Somewhere in the early 1990s, M$ really got the concept of monopoly. Everything they did was about killing competition. Almost nothing was done to give end-users great software. They created Lose 3.1 and Lose ‘9x. They had a shot at producing great software because of the abundance of resources that monopoly gave but then came Internet Exploder 6 (saw it at work yesterday at my bank… discussed it with the manager…) and NT became XP and malware took over the world of IT.
In all that time, shareholders reaped short-term gains. Insiders reaped huge windfalls. End users suffered one indignity after another. A better product was not produced until 2009 by which time the world had seen a better way to do IT: GNU/Linux on desktop and server and Android/Linux on mobile devices. M$ has climbed to the top of the “shareholder value” ladder only to find it’s not resting on anything. The monopoly is a house of cards now that OEMs are discovering they can cut M$ out of the stream of revenue. M$ is scrambling to put something forward in the mobile space buying Nokia (more or less) and pushing a laughable product consumers don’t buy and suing competitors to hold them back. In a year or two all this will bear fruit and M$ will be on a downward slide with no bottom.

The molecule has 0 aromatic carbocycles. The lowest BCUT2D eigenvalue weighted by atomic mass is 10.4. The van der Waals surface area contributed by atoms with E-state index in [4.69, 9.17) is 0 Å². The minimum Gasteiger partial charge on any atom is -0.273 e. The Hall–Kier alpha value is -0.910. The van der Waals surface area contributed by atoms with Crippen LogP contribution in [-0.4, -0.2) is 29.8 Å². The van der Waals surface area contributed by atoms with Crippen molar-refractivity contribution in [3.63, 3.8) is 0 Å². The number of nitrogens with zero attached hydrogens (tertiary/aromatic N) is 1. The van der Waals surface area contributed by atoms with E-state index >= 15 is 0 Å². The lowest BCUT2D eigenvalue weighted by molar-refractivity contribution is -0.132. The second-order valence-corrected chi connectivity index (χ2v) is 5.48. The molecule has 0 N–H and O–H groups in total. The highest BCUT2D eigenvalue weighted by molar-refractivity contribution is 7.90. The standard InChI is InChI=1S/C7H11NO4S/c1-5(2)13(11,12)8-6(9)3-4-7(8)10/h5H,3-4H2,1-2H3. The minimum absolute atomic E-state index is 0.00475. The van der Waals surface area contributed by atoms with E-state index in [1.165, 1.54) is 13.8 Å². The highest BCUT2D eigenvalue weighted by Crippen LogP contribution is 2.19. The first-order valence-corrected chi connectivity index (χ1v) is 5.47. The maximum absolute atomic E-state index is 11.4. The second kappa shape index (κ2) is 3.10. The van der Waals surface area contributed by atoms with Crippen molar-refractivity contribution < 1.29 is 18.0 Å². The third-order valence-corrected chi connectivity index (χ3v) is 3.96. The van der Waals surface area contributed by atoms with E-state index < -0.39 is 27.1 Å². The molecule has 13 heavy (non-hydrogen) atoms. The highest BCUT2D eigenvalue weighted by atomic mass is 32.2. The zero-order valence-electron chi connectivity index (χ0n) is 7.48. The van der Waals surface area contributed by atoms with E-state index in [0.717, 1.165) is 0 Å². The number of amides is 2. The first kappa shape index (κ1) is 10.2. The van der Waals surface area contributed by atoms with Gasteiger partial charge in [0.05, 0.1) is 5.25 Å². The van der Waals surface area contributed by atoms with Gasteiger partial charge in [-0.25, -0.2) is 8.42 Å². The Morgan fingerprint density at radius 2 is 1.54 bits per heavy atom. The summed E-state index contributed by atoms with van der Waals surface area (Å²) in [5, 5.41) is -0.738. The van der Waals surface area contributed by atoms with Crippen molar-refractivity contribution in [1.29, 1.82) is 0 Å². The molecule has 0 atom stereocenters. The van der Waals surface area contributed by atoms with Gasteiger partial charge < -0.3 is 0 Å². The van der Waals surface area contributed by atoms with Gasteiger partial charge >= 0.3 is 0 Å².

Somewhere along the way, M$ became short-sighted, focusing on immediate returns with no thought for the future. The vehicle that is that other OS is about to hit the ditch, having too much inertia for the curve in the road. M$ has made the EULA so onerous, the performance of the OS so low, the burden of malware so great and the price per unit so high that end users are looking for a way out and they will take whatever the OEMs and retailers put in front of them that’s not from M$. We saw the eeePC with GNU/Linux bought in such volume that ASUS could barely keep up with demand for months. Android/Linux and iThingies are outselling M$’s offering by a wide margin. Thin clients running GNU/Linux are selling well. It’s only a matter of time before all retailers are offering good notebooks and desktops running GNU/Linux, Android/Linux even on ARM processors. That’s the death of the Wintel monopoly.
Even the deeply locked-in corporate world does not love M$:
- In a recent survey, only 7% of one group of organizations had completed a migration to “7”.
- In August 2011, 71% of PCs in that group of businesses had XP installed.
- 13% have “7” running on less than 1/4 of their fleet.
If that dedicated group are not following M$, the world with its millions of freedom-loving people anxious for change will not.
See a review of a thoughtful book on this topic (capitalism gone wrong) at Forbes: The Dumbest Idea In The World: Maximizing Shareholder Value